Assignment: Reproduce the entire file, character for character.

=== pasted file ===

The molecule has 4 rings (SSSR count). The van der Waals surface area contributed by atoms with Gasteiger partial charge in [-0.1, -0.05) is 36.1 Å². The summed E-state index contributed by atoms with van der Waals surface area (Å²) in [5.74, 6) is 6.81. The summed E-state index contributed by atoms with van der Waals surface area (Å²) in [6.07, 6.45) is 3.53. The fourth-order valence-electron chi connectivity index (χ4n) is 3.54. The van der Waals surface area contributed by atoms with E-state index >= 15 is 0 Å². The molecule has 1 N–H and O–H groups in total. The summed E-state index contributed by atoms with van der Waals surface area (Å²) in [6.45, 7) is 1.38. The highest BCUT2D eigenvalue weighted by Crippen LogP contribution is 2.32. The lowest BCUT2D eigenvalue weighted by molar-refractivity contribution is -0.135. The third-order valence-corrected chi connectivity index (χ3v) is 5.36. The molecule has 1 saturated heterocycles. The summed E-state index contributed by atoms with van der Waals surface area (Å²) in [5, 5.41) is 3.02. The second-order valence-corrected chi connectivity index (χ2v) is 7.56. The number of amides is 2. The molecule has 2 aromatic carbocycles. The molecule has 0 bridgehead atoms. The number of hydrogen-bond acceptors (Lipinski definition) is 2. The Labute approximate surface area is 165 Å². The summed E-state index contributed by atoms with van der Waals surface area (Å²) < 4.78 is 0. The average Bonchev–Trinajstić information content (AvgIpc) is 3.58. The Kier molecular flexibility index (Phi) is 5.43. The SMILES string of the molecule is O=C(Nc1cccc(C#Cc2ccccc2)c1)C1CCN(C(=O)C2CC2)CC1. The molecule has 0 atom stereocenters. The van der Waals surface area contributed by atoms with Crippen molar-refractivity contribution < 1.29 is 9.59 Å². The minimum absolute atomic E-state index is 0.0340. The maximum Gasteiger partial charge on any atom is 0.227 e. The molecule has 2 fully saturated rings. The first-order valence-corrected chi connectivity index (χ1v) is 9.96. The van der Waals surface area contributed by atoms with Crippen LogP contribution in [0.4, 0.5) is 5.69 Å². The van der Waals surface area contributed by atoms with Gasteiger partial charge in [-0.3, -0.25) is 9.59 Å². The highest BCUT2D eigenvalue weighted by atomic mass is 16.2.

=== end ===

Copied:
The molecule has 4 rings (SSSR count). The van der Waals surface area contributed by atoms with Gasteiger partial charge in [-0.1, -0.05) is 36.1 Å². The summed E-state index contributed by atoms with van der Waals surface area (Å²) in [5.74, 6) is 6.81. The summed E-state index contributed by atoms with van der Waals surface area (Å²) in [6.07, 6.45) is 3.53. The fourth-order valence-electron chi connectivity index (χ4n) is 3.54. The van der Waals surface area contributed by atoms with E-state index >= 15 is 0 Å². The molecule has 1 N–H and O–H groups in total. The summed E-state index contributed by atoms with van der Waals surface area (Å²) in [6.45, 7) is 1.38. The highest BCUT2D eigenvalue weighted by Crippen LogP contribution is 2.32. The lowest BCUT2D eigenvalue weighted by molar-refractivity contribution is -0.135. The third-order valence-corrected chi connectivity index (χ3v) is 5.36. The molecule has 1 saturated heterocycles. The summed E-state index contributed by atoms with van der Waals surface area (Å²) in [5, 5.41) is 3.02. The second-order valence-corrected chi connectivity index (χ2v) is 7.56. The number of amides is 2. The molecule has 2 aromatic carbocycles. The molecule has 0 bridgehead atoms. The number of hydrogen-bond acceptors (Lipinski definition) is 2. The Labute approximate surface area is 165 Å². The summed E-state index contributed by atoms with van der Waals surface area (Å²) < 4.78 is 0. The average Bonchev–Trinajstić information content (AvgIpc) is 3.58. The Kier molecular flexibility index (Phi) is 5.43. The SMILES string of the molecule is O=C(Nc1cccc(C#Cc2ccccc2)c1)C1CCN(C(=O)C2CC2)CC1. The molecule has 0 atom stereocenters. The van der Waals surface area contributed by atoms with Crippen molar-refractivity contribution < 1.29 is 9.59 Å². The minimum absolute atomic E-state index is 0.0340. The maximum Gasteiger partial charge on any atom is 0.227 e. The molecule has 2 fully saturated rings. The first-order valence-corrected chi connectivity index (χ1v) is 9.96. The van der Waals surface area contributed by atoms with Crippen LogP contribution in [0.4, 0.5) is 5.69 Å². The van der Waals surface area contributed by atoms with Gasteiger partial charge in [-0.3, -0.25) is 9.59 Å². The highest BCUT2D eigenvalue weighted by atomic mass is 16.2.